1) The latter half of your suggestion is already the case in the GOA. While there are obviously some exceptions, most graduates who intend to serve the Archdiocese as clergy leave Holy Cross and (a) are ordained and then assigned as an assistant pastor at a larger, established parish with a senior priest who mentors them for 1 to 4 years, or (b) they work as youth directors, lay assistants, etc. for a number of years -- thus gaining plenty of practical parish ministry experience -- until they and their Bishop feel they are ready for ordination (or until they get married).
I don't know if this is exactly what I was barking at with my suggestion: there is a difference between a seminarian being assigned to be mentored at a parish and an assistant priest. What I was hoping for with my suggestion was a situation where one could be in a full-time mentoring situation before
they are ordained, as I only partially agree to the idea that one should get ordained to learn the ropes, so to say. What it is in response to is my observation that far too many of our seminarians have come here with little to no knowledge of what really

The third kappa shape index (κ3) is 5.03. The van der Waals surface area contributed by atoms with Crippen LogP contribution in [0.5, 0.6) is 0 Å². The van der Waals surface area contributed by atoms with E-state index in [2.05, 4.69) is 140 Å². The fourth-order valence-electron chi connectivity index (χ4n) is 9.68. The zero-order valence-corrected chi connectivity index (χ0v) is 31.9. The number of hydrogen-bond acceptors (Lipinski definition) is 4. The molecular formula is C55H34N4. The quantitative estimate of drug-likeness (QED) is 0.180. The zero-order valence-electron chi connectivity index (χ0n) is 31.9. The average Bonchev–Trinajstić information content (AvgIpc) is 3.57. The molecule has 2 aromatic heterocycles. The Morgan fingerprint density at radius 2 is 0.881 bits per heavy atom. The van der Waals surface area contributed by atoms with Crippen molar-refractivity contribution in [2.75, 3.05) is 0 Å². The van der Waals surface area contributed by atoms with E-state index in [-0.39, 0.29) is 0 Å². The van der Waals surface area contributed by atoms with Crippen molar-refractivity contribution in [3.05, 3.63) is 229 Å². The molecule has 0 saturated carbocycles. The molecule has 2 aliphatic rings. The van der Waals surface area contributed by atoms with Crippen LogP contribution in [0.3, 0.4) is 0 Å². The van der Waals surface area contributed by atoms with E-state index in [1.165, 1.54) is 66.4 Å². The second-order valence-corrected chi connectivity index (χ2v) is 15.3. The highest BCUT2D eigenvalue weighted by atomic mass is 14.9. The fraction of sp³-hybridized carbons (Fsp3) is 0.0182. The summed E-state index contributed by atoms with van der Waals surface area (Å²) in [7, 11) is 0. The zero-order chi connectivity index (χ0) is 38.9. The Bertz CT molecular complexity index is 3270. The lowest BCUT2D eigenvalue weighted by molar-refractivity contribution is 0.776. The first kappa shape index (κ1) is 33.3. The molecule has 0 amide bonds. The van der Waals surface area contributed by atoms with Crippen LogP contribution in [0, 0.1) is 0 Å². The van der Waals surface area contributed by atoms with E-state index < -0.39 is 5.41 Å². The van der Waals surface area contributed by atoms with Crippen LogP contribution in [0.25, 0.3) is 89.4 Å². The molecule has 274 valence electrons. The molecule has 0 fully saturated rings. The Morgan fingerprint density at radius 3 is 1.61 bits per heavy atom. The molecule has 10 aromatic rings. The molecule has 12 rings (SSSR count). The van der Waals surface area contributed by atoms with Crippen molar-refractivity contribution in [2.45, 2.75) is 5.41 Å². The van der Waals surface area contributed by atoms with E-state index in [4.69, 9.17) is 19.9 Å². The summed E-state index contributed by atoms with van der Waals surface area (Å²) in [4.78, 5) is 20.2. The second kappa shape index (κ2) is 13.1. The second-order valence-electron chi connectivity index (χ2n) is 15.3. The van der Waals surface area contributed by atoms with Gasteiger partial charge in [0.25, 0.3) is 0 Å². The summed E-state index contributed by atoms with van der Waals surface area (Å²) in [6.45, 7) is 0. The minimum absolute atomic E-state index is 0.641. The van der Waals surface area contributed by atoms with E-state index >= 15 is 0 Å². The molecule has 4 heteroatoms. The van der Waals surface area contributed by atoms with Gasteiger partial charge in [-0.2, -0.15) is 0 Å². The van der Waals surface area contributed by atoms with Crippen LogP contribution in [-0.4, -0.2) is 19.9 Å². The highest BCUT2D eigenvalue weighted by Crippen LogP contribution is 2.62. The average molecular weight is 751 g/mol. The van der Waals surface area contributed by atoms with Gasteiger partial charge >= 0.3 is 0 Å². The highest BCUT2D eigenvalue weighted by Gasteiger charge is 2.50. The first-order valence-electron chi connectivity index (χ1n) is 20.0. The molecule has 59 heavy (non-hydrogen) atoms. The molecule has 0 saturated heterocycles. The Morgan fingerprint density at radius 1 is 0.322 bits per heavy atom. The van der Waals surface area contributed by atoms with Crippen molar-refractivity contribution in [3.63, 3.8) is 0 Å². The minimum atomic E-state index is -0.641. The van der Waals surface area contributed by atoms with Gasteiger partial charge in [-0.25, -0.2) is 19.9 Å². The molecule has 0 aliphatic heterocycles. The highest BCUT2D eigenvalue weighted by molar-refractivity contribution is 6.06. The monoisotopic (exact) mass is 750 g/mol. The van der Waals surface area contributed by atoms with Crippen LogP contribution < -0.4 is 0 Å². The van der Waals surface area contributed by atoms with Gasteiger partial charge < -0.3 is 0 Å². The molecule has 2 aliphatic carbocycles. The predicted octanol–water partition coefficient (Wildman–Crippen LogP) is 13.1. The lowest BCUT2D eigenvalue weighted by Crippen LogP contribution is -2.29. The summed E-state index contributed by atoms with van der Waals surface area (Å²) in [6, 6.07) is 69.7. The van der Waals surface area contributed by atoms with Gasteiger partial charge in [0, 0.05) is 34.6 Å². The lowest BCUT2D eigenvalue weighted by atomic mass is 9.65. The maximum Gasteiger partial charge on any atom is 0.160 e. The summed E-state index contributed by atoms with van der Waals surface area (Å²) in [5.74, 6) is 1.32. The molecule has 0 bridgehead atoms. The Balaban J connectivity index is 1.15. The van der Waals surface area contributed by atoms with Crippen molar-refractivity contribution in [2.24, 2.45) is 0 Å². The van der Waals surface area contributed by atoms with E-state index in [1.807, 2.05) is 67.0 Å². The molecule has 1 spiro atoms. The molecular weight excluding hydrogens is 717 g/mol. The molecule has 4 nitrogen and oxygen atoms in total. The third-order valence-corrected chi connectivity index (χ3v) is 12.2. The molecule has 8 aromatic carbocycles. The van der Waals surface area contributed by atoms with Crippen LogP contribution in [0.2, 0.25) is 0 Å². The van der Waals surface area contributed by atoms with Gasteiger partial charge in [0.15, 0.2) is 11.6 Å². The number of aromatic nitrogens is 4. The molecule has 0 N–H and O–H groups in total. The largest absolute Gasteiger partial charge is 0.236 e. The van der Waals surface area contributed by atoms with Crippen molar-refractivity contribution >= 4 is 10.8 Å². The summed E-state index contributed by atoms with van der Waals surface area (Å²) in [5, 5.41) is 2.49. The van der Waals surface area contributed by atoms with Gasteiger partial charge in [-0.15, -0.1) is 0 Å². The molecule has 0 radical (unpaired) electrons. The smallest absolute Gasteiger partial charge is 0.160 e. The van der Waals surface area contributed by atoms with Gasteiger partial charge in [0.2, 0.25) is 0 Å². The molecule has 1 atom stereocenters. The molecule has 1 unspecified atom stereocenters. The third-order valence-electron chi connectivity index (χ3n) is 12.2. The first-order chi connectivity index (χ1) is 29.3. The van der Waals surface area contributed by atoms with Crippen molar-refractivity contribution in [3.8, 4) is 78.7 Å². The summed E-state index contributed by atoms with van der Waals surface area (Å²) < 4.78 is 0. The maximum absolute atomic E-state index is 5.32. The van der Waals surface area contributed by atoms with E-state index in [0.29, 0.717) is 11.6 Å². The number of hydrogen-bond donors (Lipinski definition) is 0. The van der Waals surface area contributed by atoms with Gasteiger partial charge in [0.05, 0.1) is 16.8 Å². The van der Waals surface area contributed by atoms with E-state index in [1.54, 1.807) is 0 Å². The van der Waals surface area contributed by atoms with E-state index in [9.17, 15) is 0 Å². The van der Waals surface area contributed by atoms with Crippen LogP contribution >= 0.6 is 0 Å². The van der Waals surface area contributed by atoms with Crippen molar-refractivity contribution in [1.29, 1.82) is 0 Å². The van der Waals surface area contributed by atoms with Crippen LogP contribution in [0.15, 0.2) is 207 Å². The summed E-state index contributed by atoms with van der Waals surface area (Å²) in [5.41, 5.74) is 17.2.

goes on in the ministry, and certainly with severely deficient liturgical knowledge/experience.
It says something that I, in my first month in seminary
(!!!) had to give instructions to a newly-ordained deacon in his first solo Liturgy - nerves are one thing, but what happened there was inexcusable and, sadly, wasn't the only time I've had to do it. While there are some of our mutual friends who think
that they are liturgically inept, they don't even put a dent in some of these other jokers that I've had to serve with.
What makes it worse is that I don't have any special calling in this field, or some sort of secret instruction - what I know comes from going to liturgy... Lots. (Didn't have a choice when I was younger, but made the choice once I had decided that Seminary was in my future).
I bet that if we asked Fr. Chris about it, he would state that his time in the Arlington and Watertown parishes helped tremendously with his liturgical knowledge, and smoothed the transition from layman to deacon to priest. (Personally, without sugarcoating anything, I think Fr Chris' ordination to the priesthood was one of the best I've been to - although Metropolitan ALEXIOS has become legendary for his patience with the newly-ordained in his metropolis, very little of this patience was even necessary on Fr Chris' big day.)
As to the rest of your post: I agree wholeheartedly. I don't even know if the best approach is to cut a full two years off the seminary experience (I personally wouldn't trade them out, and I know of a close friend who laments having a year cut by necessity), but I do know that having guys living in a parish for 6months-1year-2years before
ordination is a must. The same routine of guys being Seniors in the grad school while not knowing even the most basic of liturgical or pastoral tasks tires me.